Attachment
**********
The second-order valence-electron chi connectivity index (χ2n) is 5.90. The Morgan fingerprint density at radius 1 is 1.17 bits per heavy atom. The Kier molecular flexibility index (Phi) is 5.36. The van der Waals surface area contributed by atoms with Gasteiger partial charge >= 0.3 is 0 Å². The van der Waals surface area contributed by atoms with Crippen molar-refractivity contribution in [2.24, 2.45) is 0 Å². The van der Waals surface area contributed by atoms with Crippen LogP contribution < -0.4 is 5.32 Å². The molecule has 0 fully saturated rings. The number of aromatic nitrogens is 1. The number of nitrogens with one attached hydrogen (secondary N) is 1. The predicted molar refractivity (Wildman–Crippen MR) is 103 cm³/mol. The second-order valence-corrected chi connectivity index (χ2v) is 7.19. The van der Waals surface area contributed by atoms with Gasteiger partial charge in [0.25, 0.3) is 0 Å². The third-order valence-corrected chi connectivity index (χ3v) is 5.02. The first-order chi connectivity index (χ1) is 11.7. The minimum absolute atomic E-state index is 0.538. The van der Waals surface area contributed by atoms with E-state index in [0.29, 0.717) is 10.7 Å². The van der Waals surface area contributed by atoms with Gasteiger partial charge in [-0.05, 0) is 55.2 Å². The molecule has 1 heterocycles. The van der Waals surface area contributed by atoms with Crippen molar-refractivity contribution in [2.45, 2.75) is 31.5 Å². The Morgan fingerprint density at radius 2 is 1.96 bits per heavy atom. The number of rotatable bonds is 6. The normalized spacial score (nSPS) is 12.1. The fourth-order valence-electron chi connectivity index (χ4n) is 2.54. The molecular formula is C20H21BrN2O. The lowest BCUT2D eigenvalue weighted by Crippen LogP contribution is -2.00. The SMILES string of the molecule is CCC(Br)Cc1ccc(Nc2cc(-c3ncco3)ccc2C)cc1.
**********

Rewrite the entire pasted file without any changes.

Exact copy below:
The second-order valence-electron chi connectivity index (χ2n) is 5.90. The Morgan fingerprint density at radius 1 is 1.17 bits per heavy atom. The Kier molecular flexibility index (Phi) is 5.36. The van der Waals surface area contributed by atoms with Gasteiger partial charge >= 0.3 is 0 Å². The van der Waals surface area contributed by atoms with Crippen molar-refractivity contribution in [2.24, 2.45) is 0 Å². The van der Waals surface area contributed by atoms with Crippen LogP contribution < -0.4 is 5.32 Å². The molecule has 0 fully saturated rings. The number of aromatic nitrogens is 1. The number of nitrogens with one attached hydrogen (secondary N) is 1. The predicted molar refractivity (Wildman–Crippen MR) is 103 cm³/mol. The second-order valence-corrected chi connectivity index (χ2v) is 7.19. The van der Waals surface area contributed by atoms with Gasteiger partial charge in [0.25, 0.3) is 0 Å². The third-order valence-corrected chi connectivity index (χ3v) is 5.02. The first-order chi connectivity index (χ1) is 11.7. The minimum absolute atomic E-state index is 0.538. The van der Waals surface area contributed by atoms with E-state index in [0.29, 0.717) is 10.7 Å². The van der Waals surface area contributed by atoms with Gasteiger partial charge in [-0.05, 0) is 55.2 Å². The molecule has 1 heterocycles. The van der Waals surface area contributed by atoms with Crippen molar-refractivity contribution in [2.45, 2.75) is 31.5 Å². The Morgan fingerprint density at radius 2 is 1.96 bits per heavy atom. The number of rotatable bonds is 6. The normalized spacial score (nSPS) is 12.1. The fourth-order valence-electron chi connectivity index (χ4n) is 2.54. The molecular formula is C20H21BrN2O. The lowest BCUT2D eigenvalue weighted by Crippen LogP contribution is -2.00. The SMILES string of the molecule is CCC(Br)Cc1ccc(Nc2cc(-c3ncco3)ccc2C)cc1.